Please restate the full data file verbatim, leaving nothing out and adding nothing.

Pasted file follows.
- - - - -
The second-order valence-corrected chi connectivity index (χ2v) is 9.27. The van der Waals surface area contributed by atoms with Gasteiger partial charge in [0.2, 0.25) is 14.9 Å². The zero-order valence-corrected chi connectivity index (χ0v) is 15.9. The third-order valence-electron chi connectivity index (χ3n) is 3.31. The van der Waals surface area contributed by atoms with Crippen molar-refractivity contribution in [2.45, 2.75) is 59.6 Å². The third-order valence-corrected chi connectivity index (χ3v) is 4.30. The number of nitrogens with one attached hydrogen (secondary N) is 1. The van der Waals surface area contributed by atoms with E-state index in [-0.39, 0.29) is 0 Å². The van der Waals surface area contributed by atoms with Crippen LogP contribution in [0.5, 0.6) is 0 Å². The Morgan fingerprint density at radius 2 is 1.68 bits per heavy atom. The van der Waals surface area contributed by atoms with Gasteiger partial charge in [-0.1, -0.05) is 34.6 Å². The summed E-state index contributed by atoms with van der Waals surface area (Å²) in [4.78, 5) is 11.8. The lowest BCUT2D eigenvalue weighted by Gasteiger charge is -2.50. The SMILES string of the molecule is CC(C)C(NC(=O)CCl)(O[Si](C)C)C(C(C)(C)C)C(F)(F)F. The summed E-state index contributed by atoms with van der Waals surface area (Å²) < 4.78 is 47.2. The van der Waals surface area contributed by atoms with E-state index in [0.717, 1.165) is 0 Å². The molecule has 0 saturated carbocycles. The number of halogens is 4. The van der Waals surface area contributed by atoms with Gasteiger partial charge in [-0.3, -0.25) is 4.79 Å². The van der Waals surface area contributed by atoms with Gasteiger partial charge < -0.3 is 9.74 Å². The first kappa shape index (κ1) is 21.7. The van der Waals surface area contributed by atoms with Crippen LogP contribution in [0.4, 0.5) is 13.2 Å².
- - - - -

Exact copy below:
The second-order valence-corrected chi connectivity index (χ2v) is 9.27. The van der Waals surface area contributed by atoms with Gasteiger partial charge in [0.2, 0.25) is 14.9 Å². The zero-order valence-corrected chi connectivity index (χ0v) is 15.9. The third-order valence-electron chi connectivity index (χ3n) is 3.31. The van der Waals surface area contributed by atoms with Crippen molar-refractivity contribution in [2.45, 2.75) is 59.6 Å². The third-order valence-corrected chi connectivity index (χ3v) is 4.30. The number of nitrogens with one attached hydrogen (secondary N) is 1. The van der Waals surface area contributed by atoms with E-state index in [-0.39, 0.29) is 0 Å². The van der Waals surface area contributed by atoms with Crippen LogP contribution in [0.5, 0.6) is 0 Å². The Morgan fingerprint density at radius 2 is 1.68 bits per heavy atom. The van der Waals surface area contributed by atoms with Gasteiger partial charge in [-0.1, -0.05) is 34.6 Å². The summed E-state index contributed by atoms with van der Waals surface area (Å²) in [4.78, 5) is 11.8. The lowest BCUT2D eigenvalue weighted by Gasteiger charge is -2.50. The SMILES string of the molecule is CC(C)C(NC(=O)CCl)(O[Si](C)C)C(C(C)(C)C)C(F)(F)F. The summed E-state index contributed by atoms with van der Waals surface area (Å²) < 4.78 is 47.2. The van der Waals surface area contributed by atoms with E-state index in [0.717, 1.165) is 0 Å². The molecule has 0 saturated carbocycles. The number of halogens is 4. The van der Waals surface area contributed by atoms with Gasteiger partial charge in [-0.3, -0.25) is 4.79 Å². The van der Waals surface area contributed by atoms with Gasteiger partial charge < -0.3 is 9.74 Å². The first kappa shape index (κ1) is 21.7. The van der Waals surface area contributed by atoms with Crippen LogP contribution in [0.4, 0.5) is 13.2 Å².